Famous Polish artist Wilhelm Sasnal will present his new work, Columbus, at Sadie Coles in the Mayfair district of London. The 28-minute film, which uses ambiguous images, technically hints at the ambivalence of this historical figure and his manic depression.
Sasnal’s new film, Columbus, is the latest in a series of film works, including experimental short films and feature films that were created in parallel with the development of the artist’s career
In Columbus, the journey of the New World discoverer is narrated by laconic phrases in which historical facts are mixed with otherworldly tales. Filmed by a 16 mm camera in the director’s hometown, Krakow, and in San Francisco, the film exacerbates the sluggish and incoherent mood of history. In the motion picture, motifs are disconnected, the sequence is broken – a boy wandering around the park area, darkened squares on paper, radio towers towering above the trees. All this transfers quixotic events to the usual plane. Much, like in Sasnal’s paintings, various sort of “banalities of everyday life” are endowed with increased meaning, abstracted from the context and saturated with unresolved meaning.
As in the author’s previous short films, the small scale, as well as the claustrophobic vignettes, indicate the influence of Polish avant-garde and neo-avant-garde cinema. Frames with the artist’s family sometimes seem to accidentally intersect with the events of which he is narrating. This happens, as in the genre of “personal cinema”, which was widespread in Poland in the communist era. According to critic Lukash Ronduda, this style of filmmaking, often imitating the short films of the poet Miron Bialoshevsky, “is closely connected with the artist’s life and focuses on recording the platitudes of everyday life, fantasies and masquerade.”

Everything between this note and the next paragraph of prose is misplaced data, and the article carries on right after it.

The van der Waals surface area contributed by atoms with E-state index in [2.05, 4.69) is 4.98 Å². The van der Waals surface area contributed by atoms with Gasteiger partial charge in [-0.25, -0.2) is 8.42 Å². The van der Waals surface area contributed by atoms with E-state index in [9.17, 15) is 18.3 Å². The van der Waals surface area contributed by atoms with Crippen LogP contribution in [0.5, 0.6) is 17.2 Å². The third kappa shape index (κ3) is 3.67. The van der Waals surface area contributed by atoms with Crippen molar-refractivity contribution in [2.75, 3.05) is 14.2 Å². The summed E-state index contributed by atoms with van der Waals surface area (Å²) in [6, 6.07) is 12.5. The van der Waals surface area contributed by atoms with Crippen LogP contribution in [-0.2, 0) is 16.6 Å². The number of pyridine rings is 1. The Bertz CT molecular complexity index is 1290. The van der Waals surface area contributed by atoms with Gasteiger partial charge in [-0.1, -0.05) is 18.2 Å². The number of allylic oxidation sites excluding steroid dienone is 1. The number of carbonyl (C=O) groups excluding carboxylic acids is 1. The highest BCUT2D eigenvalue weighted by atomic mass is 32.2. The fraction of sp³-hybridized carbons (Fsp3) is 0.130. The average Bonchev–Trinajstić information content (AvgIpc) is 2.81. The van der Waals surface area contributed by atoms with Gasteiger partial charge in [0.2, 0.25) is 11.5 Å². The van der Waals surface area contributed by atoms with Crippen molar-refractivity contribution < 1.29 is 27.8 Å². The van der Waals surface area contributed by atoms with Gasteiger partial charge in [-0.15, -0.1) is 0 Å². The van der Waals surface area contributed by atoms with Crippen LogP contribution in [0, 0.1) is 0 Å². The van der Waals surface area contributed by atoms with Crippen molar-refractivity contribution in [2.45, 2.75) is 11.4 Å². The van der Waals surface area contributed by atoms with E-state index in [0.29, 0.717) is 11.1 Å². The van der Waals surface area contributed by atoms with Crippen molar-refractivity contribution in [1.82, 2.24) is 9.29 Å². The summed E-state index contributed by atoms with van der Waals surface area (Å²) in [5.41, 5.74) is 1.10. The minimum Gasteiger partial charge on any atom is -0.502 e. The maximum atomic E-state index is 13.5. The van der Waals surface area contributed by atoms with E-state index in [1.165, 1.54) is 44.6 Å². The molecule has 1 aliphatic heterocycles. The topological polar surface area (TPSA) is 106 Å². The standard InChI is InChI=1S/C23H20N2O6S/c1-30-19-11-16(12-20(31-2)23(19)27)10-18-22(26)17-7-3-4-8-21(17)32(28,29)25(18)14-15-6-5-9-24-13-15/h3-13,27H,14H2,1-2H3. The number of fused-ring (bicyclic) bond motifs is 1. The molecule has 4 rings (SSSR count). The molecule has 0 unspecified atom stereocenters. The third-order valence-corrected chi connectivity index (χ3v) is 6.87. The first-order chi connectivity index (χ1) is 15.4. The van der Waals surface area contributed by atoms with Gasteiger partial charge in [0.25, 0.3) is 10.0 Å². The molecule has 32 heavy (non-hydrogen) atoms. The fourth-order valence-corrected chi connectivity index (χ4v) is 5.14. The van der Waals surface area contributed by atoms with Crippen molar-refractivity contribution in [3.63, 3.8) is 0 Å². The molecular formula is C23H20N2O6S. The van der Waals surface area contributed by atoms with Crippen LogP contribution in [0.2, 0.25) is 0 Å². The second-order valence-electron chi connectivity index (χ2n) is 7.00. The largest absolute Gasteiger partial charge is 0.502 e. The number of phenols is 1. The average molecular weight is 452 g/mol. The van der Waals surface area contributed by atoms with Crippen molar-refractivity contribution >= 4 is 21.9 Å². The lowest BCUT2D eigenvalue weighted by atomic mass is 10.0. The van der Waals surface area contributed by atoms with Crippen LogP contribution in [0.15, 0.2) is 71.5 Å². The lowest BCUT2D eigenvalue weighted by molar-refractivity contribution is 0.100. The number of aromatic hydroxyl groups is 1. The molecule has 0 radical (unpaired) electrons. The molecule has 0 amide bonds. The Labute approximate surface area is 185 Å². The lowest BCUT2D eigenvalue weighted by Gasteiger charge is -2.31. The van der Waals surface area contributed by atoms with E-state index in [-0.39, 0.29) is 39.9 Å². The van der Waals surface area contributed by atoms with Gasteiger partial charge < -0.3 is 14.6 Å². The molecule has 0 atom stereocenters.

A Brief Biography of Wilhelm Sasnal
Wilhelm Sasnal is a comic book artist, illustrator and draftsman. Born in 1972 in Tarnov, where he continues to live and work. He was one of the founders of the art group Красивadnie ’, which now does not exist. He is currently associated with the Foxal Gallery Foundation in Warsaw.
Wilhelm Sasnal’s work is inspired by daily life and the media. He interprets reality in a personal, often intimate way, creating expressive images that leave an unforgettable experience. His paintings and films play freely with styles, modes of presentation, methods and artistic means, vary them. However, in the case of technology, Sasnal always remains faithful to the traditional base – canvas, oil for creating his paintings and movie camera when making films. A strong sense of history and personal memory merge in his works.
According to many critics, Sasnal is one of the leading artists of his generation. He emphasizes personal affection and emotional attitude to the themes of his works, which he chooses, carefully observing the surroundings. The main issues that continue to interest him are the limits and possibilities of representation and the investigative process of vision and perception. This explains why his works are so diverse stylistically.
Individual exhibitions and displays of Sasnal’s works were held in Europe and the USA, including Take Me To The Other Side, Lismore Castle Arts, Ireland (2014), then at Haus der Kunst in Munich (2012); Whitechapel Art Gallery, London (2011); K21, Dusseldorf, Germany; and Centro De Arte Contemporàneo, Spain (both 2009); Wilhelm Sasnal – Years of Struggle, Zacheta, Warsaw (2008); Matrix, The Berkeley Art Museum, California (2005); and Kunsthalle Zürich, Switzerland (2003).
He was invited to the XXVI Bienal de Sao Paolo in 2004 and was nominated along with four other finalists for the Vincent Prize at the Stedelijk Museum. With Anka Sasnal, the artist wrote the scripts and directed four feature films – Huba (2013), It Looks Pretty from a Distance (2011), Fallout (2010) and Swineherd (2009).